4.       Require interactivity. Offer ways for the audience to become part of the story, such as a treasure hunt using GPS, real time feedback via social platforms like Facebook, Twitter, and Instagram, and inviting others to participate in the program.

 

And before we say that this is the end of the story, we felt it was important to mention that the CMO at the top was fiction. But as the Nobel Prize-winning author Doris Lessing once said: “There is no doubt fiction makes a better job of the truth.”

 

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3 Ways to Brand a Luxury Building Print E-mail
Thursday, 08 May 2014 08:29

Luxury is an overused marketing term, especially when it comes to real estate. Is there any property today that does not have luxury finishes or offer a luxury brand or luxury shopping experience as its core message?

When the market is saturated with the term, how does a marketer ensure that the concept is conveyed in a way that truly resonates with a potential buyer or user?  This is Neoscape’s challenge.

Here’s what luxury means to us and how we use visual narratives to brand a building as “luxury.”

1)     Multi-sensory and multi-dimensional: Luxury should not be a “one dimensional” concept.  It’s multi-sensory tactile and precise, with sensuality that evokes an emotion. Can you feel the weight of the brochure, are there different textures to show different materials used throughout the building such as the one for 680 Madison Avenue?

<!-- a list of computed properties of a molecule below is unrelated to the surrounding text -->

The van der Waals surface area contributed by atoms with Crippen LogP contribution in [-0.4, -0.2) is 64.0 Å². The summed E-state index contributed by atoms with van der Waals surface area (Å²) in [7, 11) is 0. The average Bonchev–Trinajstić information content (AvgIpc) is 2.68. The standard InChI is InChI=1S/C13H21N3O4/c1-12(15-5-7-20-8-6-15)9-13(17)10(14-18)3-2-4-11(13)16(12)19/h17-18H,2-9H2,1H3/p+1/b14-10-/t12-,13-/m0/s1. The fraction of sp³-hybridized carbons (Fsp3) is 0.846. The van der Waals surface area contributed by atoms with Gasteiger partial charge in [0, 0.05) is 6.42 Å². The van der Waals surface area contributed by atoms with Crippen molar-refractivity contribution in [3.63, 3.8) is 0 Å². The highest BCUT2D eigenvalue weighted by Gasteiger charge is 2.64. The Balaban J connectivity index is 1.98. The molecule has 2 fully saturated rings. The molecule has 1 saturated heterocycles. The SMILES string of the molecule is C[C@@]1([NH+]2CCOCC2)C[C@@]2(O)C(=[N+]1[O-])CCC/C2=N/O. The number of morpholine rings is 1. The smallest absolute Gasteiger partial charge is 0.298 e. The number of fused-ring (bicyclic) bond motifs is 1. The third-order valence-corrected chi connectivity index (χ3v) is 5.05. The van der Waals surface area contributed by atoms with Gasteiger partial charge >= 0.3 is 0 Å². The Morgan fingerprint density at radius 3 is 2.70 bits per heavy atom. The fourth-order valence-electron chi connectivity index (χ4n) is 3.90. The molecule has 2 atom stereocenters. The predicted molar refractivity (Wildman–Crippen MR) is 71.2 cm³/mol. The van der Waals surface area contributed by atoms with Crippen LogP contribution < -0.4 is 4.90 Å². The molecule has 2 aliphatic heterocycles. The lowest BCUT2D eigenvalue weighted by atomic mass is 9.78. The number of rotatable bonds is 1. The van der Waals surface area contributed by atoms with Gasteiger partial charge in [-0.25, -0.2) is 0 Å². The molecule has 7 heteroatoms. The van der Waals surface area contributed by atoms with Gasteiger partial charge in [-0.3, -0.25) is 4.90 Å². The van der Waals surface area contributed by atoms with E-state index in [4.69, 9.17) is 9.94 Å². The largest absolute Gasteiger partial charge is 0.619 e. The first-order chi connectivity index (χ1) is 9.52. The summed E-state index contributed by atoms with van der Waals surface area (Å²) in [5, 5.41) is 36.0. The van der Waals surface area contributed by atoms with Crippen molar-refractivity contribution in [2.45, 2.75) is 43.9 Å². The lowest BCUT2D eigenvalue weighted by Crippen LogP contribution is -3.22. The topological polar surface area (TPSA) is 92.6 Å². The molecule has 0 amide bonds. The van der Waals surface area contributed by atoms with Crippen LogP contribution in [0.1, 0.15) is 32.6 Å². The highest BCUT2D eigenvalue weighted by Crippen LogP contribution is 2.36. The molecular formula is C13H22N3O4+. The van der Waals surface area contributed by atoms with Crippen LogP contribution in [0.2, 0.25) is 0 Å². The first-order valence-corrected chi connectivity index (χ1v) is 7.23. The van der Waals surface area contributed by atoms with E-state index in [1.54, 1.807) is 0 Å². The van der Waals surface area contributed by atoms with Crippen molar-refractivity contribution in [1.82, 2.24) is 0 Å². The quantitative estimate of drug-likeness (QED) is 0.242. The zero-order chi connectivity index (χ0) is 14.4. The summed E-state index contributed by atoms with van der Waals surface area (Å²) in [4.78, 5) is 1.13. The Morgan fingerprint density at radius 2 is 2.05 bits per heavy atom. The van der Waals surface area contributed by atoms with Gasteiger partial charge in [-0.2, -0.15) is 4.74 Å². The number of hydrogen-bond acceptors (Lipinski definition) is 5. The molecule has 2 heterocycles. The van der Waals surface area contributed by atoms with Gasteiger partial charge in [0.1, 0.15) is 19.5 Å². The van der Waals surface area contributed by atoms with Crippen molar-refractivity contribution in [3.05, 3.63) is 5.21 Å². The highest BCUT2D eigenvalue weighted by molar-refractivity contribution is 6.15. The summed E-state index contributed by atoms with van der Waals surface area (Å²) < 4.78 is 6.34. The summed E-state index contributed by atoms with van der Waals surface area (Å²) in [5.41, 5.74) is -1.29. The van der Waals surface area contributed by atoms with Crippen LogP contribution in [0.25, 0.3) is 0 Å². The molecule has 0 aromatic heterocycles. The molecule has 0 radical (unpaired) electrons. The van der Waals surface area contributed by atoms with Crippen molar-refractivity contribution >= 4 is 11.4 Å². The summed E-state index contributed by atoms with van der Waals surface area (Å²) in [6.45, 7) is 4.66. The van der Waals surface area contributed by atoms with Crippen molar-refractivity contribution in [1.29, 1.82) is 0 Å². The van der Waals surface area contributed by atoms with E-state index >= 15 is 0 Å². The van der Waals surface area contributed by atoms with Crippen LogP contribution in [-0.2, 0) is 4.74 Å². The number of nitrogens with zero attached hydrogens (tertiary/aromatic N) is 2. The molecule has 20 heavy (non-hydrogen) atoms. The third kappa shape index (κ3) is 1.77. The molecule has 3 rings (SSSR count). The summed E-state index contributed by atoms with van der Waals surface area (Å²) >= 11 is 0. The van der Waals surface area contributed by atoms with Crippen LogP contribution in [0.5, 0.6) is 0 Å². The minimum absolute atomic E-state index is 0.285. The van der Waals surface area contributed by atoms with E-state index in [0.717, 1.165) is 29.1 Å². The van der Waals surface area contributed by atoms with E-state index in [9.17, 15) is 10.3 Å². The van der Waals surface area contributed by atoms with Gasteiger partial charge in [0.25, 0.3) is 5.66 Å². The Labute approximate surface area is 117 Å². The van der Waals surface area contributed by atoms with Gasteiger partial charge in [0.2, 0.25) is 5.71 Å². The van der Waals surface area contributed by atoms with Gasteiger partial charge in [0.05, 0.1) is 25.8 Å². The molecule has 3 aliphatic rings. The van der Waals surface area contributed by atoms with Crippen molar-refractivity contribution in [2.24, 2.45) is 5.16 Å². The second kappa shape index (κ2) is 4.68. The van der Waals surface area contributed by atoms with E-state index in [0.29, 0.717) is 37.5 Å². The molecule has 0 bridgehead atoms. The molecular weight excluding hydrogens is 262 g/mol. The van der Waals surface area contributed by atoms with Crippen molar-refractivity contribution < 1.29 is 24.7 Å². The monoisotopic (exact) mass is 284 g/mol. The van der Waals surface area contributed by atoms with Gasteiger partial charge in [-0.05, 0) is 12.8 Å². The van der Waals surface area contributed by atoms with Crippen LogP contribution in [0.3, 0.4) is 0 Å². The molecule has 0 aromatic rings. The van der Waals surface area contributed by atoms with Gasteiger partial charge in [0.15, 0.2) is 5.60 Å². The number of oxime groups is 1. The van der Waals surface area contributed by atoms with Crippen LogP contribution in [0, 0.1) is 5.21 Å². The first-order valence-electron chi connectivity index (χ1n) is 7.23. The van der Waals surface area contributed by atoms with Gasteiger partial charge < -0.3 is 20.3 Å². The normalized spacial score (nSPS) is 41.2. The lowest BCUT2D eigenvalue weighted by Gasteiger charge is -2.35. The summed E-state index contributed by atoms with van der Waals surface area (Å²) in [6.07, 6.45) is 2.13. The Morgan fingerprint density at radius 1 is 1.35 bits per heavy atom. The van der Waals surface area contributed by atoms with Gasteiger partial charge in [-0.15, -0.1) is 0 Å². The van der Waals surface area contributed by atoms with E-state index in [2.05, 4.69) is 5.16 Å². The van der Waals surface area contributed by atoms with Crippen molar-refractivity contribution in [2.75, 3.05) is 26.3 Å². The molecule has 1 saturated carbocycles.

2)     Keep it sophisticated, yet simple: Do not try too hard. Luxury is already an exclusive category so the image or film should create an emotion of longing. It should show just enough detail to know you want it, but also allow the imagination to show your specific future in the building or space. In the Mansion on Madison film, it starts by showing the intricate details of the exterior stone building and moves into an elegant courtyard. Once inside, the neutral colors, simple mannequins and minimalism throughout the room show the possibilities of the space.

The Mansion on Madison at the New York Palace from Neoscape on Vimeo.

3)     Mobile experience: Do the materials require another medium to view the marketing assets? Is there an iPad app that explains an elaborate retail experience while reinforcing the subtle nuances that define high-end real estate? Our iPad app for Pike and Rose takes you through the explanation behind its slogan, “Retail’s most inspiring new address.”

Luxury is about the collection, mood and atmosphere. It needs to appear effortless while the level of sophistication behind the messaging cannot be rivaled. To quote one of the world’s most famous designers, Coco Chanel, “Luxury must be comfortable, otherwise it is not luxury.”

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Copyright © 2014. Robert Hewitt | Clemson University professor of Landscape Architecture.